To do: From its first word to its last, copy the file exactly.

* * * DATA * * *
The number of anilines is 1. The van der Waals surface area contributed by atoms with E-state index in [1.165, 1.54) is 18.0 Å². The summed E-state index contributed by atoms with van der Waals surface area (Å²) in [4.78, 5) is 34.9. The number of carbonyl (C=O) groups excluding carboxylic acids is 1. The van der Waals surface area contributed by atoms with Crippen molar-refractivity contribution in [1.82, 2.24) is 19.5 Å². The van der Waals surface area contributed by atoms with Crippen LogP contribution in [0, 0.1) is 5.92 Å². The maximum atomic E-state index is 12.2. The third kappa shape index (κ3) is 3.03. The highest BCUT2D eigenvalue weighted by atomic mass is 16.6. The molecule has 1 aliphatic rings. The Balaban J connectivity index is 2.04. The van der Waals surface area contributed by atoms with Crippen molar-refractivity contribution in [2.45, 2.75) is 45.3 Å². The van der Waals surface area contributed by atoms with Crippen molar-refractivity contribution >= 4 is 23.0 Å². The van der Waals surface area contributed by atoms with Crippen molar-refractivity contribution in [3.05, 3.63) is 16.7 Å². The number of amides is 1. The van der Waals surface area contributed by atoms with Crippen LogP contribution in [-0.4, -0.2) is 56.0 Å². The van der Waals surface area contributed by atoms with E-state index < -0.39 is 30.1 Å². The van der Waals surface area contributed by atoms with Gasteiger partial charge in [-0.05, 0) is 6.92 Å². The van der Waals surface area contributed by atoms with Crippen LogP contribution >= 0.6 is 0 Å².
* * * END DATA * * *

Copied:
The number of anilines is 1. The van der Waals surface area contributed by atoms with E-state index in [1.165, 1.54) is 18.0 Å². The summed E-state index contributed by atoms with van der Waals surface area (Å²) in [4.78, 5) is 34.9. The number of carbonyl (C=O) groups excluding carboxylic acids is 1. The van der Waals surface area contributed by atoms with Crippen molar-refractivity contribution in [1.82, 2.24) is 19.5 Å². The van der Waals surface area contributed by atoms with Crippen LogP contribution in [0, 0.1) is 5.92 Å². The maximum atomic E-state index is 12.2. The third kappa shape index (κ3) is 3.03. The highest BCUT2D eigenvalue weighted by atomic mass is 16.6. The molecule has 1 aliphatic rings. The Balaban J connectivity index is 2.04. The van der Waals surface area contributed by atoms with Crippen molar-refractivity contribution in [2.45, 2.75) is 45.3 Å². The van der Waals surface area contributed by atoms with Crippen molar-refractivity contribution >= 4 is 23.0 Å². The van der Waals surface area contributed by atoms with Crippen molar-refractivity contribution in [3.05, 3.63) is 16.7 Å². The number of amides is 1. The van der Waals surface area contributed by atoms with Crippen LogP contribution in [-0.4, -0.2) is 56.0 Å². The van der Waals surface area contributed by atoms with E-state index < -0.39 is 30.1 Å². The van der Waals surface area contributed by atoms with Gasteiger partial charge in [-0.05, 0) is 6.92 Å². The van der Waals surface area contributed by atoms with Crippen LogP contribution >= 0.6 is 0 Å².